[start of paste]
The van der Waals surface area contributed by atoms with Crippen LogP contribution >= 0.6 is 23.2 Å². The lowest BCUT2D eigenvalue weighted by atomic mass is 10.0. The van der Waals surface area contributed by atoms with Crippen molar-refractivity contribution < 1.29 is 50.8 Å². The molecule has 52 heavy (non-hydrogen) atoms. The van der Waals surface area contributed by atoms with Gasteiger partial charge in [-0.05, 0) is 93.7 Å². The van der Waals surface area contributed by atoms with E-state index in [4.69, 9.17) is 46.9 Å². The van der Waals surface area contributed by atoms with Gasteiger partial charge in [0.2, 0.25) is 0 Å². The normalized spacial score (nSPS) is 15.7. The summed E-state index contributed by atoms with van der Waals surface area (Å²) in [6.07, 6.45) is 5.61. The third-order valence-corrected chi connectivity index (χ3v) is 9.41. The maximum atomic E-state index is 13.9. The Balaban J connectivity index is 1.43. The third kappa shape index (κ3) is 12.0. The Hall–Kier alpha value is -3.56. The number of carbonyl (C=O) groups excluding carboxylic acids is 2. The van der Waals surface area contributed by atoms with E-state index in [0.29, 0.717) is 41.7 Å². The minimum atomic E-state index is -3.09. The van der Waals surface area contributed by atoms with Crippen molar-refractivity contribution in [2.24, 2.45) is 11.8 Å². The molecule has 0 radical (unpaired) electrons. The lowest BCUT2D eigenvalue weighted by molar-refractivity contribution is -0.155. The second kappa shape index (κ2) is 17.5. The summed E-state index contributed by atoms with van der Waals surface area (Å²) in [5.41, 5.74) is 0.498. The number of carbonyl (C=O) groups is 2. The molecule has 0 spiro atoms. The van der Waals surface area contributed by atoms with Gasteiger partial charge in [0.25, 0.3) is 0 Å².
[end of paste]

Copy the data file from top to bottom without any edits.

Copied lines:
The van der Waals surface area contributed by atoms with Crippen LogP contribution >= 0.6 is 23.2 Å². The lowest BCUT2D eigenvalue weighted by atomic mass is 10.0. The van der Waals surface area contributed by atoms with Crippen molar-refractivity contribution < 1.29 is 50.8 Å². The molecule has 52 heavy (non-hydrogen) atoms. The van der Waals surface area contributed by atoms with Gasteiger partial charge in [-0.05, 0) is 93.7 Å². The van der Waals surface area contributed by atoms with E-state index in [4.69, 9.17) is 46.9 Å². The van der Waals surface area contributed by atoms with Gasteiger partial charge in [0.2, 0.25) is 0 Å². The normalized spacial score (nSPS) is 15.7. The summed E-state index contributed by atoms with van der Waals surface area (Å²) in [6.07, 6.45) is 5.61. The third-order valence-corrected chi connectivity index (χ3v) is 9.41. The maximum atomic E-state index is 13.9. The Balaban J connectivity index is 1.43. The third kappa shape index (κ3) is 12.0. The Hall–Kier alpha value is -3.56. The number of carbonyl (C=O) groups excluding carboxylic acids is 2. The van der Waals surface area contributed by atoms with E-state index in [0.29, 0.717) is 41.7 Å². The minimum atomic E-state index is -3.09. The van der Waals surface area contributed by atoms with Crippen molar-refractivity contribution in [2.24, 2.45) is 11.8 Å². The molecule has 0 radical (unpaired) electrons. The lowest BCUT2D eigenvalue weighted by molar-refractivity contribution is -0.155. The second kappa shape index (κ2) is 17.5. The summed E-state index contributed by atoms with van der Waals surface area (Å²) in [5.41, 5.74) is 0.498. The number of carbonyl (C=O) groups is 2. The molecule has 0 spiro atoms. The van der Waals surface area contributed by atoms with Gasteiger partial charge in [0.25, 0.3) is 0 Å².